Talking Shop: Gazelle Twin

This week Brighton-based composer and producer Elizabeth Bernholz releases Unflesh, her second album under her Gazelle Twin alias.

The LP - which was mixed at MemeTune, the London studio-come-modular Mecca owned veteran synth experimenter Benge - is a fascinating amalgamation of earthy folk influences and creative electronic experiments, blending Bernholz's raw, almost choral vocals with dark synths and heavily manipulated samples. To mark its release, FM caught up with Elizabeth Bernholz to find out more about her approach to production...

When did you start making music, and how did you first get started?

"My earliest memory of composing was around aged seven or eight when I starting multi-tracking my descant recorder using two cassette decks. I have to'd and fro'd many times with the method of composition and style ever since. Going from dark synthesizer music in my early teens, to writing an a capella choral mass in my late teens (multi-tracking my voice into Cubase).

"I only really embraced electronic music again in my mid twenties after I had exhausted my enthusiasm for writing chamber music - compositions that were rarely performed let alone recorded. It was 2009 when I really began writing and producing in the way I do now. I'm probably due for a retreat into acoustic music in a few years when my attention span gets clogged up again."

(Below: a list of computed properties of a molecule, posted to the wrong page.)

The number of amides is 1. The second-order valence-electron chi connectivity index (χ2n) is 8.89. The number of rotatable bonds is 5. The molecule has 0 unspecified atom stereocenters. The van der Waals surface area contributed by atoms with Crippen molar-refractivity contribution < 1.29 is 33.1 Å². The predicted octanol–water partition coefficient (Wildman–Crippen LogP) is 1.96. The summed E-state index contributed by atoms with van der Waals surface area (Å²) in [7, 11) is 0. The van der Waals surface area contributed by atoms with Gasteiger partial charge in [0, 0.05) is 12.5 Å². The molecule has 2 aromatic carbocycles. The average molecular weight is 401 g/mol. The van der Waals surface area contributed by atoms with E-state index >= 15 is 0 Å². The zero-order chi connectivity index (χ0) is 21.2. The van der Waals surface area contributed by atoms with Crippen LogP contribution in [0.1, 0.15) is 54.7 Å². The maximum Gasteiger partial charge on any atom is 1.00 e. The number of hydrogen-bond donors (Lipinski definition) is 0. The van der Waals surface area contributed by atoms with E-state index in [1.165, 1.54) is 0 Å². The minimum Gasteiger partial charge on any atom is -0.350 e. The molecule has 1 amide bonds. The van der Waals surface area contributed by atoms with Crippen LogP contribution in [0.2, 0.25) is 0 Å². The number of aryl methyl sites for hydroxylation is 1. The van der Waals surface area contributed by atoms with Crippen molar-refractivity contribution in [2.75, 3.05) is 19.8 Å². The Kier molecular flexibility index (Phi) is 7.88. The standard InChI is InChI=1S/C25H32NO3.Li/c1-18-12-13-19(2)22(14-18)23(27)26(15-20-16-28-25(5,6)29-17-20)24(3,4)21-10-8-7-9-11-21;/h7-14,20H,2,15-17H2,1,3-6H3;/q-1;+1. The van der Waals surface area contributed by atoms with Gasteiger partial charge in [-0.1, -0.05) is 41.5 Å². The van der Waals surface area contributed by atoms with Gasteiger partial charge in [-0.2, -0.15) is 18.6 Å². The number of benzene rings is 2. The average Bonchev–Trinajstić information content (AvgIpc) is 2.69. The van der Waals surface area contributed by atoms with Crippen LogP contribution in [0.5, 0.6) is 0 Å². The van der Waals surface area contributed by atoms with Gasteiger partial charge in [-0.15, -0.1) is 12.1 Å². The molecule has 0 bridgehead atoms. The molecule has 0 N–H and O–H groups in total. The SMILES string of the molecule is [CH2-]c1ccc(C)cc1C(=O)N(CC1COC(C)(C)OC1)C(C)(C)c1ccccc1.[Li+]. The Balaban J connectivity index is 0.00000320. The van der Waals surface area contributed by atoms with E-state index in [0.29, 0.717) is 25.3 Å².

Tell us about your studio/set-up

"I use my second bedroom at home as a studio and share it with my husband. It's very basic digital setup, but I like working with minimal gear in the writing and recording process because it pushes creativity and instinct a bit further. I get too overwhelmed starting a new project in a full kitted out studio.

"I try to keep plug-ins to a minimum if I can, and prefer to use samples for as much as possible where I can. For Unflesh, I wrote, recorded and produced everything at home, then took it to an analogue studio in London called MemeTune to work with Benge on bringing some aspects out of the digital realm and into another dimension for extra production and mixing. We replaced a lot of the digital parts with real hardware, mostly vintage synths and effects units like the CS80, Linn-1, and Roland SDD-320 Dimension D Chorus.

"It was a one of a kind experience, and it's a one of a kind studio. There are some extraordinarily rare pieces in there that you could spend a whole lifetime playing around with."

A wall of synths at Benge's MemeTune studio

What DAW (or DAWs) do you use, and why did you choose it?

"I bought Ableton in 2009 and I haven't upgraded since. I really just use it just as a sequencer more than anything. It's excellent for the way I write, which is very improvisatory and instinctive. I don't take ages to prepare things or labour over multiple takes and settings. I believe in the first or second take in most cases.